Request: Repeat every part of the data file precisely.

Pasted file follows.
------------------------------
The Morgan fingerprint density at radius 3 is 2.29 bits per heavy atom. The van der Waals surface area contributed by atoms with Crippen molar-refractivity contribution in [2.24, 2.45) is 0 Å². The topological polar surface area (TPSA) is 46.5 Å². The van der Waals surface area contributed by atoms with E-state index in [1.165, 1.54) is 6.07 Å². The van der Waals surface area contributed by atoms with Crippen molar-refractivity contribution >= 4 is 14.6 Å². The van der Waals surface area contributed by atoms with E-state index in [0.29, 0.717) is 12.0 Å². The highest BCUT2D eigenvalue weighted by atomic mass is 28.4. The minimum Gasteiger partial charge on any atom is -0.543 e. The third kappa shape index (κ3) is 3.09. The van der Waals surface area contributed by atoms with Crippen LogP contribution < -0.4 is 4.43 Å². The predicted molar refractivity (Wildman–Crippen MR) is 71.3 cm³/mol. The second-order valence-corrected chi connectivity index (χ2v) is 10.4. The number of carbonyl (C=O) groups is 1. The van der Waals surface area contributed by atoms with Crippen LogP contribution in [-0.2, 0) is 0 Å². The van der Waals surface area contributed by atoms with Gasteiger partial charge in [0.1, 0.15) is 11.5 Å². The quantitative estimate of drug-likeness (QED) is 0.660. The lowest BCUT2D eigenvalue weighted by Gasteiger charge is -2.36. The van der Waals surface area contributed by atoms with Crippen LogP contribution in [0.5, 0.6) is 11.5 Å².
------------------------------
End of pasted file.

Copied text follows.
The Morgan fingerprint density at radius 3 is 2.29 bits per heavy atom. The van der Waals surface area contributed by atoms with Crippen molar-refractivity contribution in [2.24, 2.45) is 0 Å². The topological polar surface area (TPSA) is 46.5 Å². The van der Waals surface area contributed by atoms with E-state index in [1.165, 1.54) is 6.07 Å². The van der Waals surface area contributed by atoms with Crippen molar-refractivity contribution >= 4 is 14.6 Å². The van der Waals surface area contributed by atoms with E-state index in [0.29, 0.717) is 12.0 Å². The highest BCUT2D eigenvalue weighted by atomic mass is 28.4. The minimum Gasteiger partial charge on any atom is -0.543 e. The third kappa shape index (κ3) is 3.09. The van der Waals surface area contributed by atoms with Crippen LogP contribution < -0.4 is 4.43 Å². The predicted molar refractivity (Wildman–Crippen MR) is 71.3 cm³/mol. The second-order valence-corrected chi connectivity index (χ2v) is 10.4. The number of carbonyl (C=O) groups is 1. The van der Waals surface area contributed by atoms with Crippen LogP contribution in [-0.2, 0) is 0 Å². The van der Waals surface area contributed by atoms with Gasteiger partial charge in [0.1, 0.15) is 11.5 Å². The quantitative estimate of drug-likeness (QED) is 0.660. The lowest BCUT2D eigenvalue weighted by Gasteiger charge is -2.36. The van der Waals surface area contributed by atoms with Crippen LogP contribution in [0.5, 0.6) is 11.5 Å².